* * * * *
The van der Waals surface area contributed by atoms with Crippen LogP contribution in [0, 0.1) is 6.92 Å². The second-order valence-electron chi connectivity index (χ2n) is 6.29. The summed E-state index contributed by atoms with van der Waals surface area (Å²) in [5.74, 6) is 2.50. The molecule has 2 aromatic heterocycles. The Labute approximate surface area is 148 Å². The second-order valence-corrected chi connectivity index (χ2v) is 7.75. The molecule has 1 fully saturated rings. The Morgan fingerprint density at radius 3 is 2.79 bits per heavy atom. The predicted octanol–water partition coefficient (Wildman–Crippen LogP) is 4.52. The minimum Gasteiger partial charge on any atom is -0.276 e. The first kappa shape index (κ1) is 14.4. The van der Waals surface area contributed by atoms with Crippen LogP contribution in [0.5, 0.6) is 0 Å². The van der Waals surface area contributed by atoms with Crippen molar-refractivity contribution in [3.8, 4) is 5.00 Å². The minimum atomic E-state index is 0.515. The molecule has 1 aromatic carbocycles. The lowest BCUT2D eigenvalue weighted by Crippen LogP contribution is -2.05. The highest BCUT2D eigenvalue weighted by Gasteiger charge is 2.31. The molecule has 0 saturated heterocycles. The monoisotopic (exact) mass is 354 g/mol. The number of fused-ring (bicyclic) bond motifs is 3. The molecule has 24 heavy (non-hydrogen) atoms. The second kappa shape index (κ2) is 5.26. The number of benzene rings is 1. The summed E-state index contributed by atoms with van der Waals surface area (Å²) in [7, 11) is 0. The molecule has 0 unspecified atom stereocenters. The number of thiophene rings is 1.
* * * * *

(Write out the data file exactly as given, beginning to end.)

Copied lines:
The van der Waals surface area contributed by atoms with Crippen LogP contribution in [0, 0.1) is 6.92 Å². The second-order valence-electron chi connectivity index (χ2n) is 6.29. The summed E-state index contributed by atoms with van der Waals surface area (Å²) in [5.74, 6) is 2.50. The molecule has 2 aromatic heterocycles. The Labute approximate surface area is 148 Å². The second-order valence-corrected chi connectivity index (χ2v) is 7.75. The molecule has 1 fully saturated rings. The Morgan fingerprint density at radius 3 is 2.79 bits per heavy atom. The predicted octanol–water partition coefficient (Wildman–Crippen LogP) is 4.52. The minimum Gasteiger partial charge on any atom is -0.276 e. The first kappa shape index (κ1) is 14.4. The van der Waals surface area contributed by atoms with Crippen LogP contribution in [0.5, 0.6) is 0 Å². The van der Waals surface area contributed by atoms with Crippen molar-refractivity contribution in [3.8, 4) is 5.00 Å². The minimum atomic E-state index is 0.515. The molecule has 1 aromatic carbocycles. The lowest BCUT2D eigenvalue weighted by Crippen LogP contribution is -2.05. The highest BCUT2D eigenvalue weighted by Gasteiger charge is 2.31. The molecule has 0 saturated heterocycles. The monoisotopic (exact) mass is 354 g/mol. The number of fused-ring (bicyclic) bond motifs is 3. The molecule has 24 heavy (non-hydrogen) atoms. The second kappa shape index (κ2) is 5.26. The number of benzene rings is 1. The summed E-state index contributed by atoms with van der Waals surface area (Å²) in [7, 11) is 0. The molecule has 0 unspecified atom stereocenters. The number of thiophene rings is 1.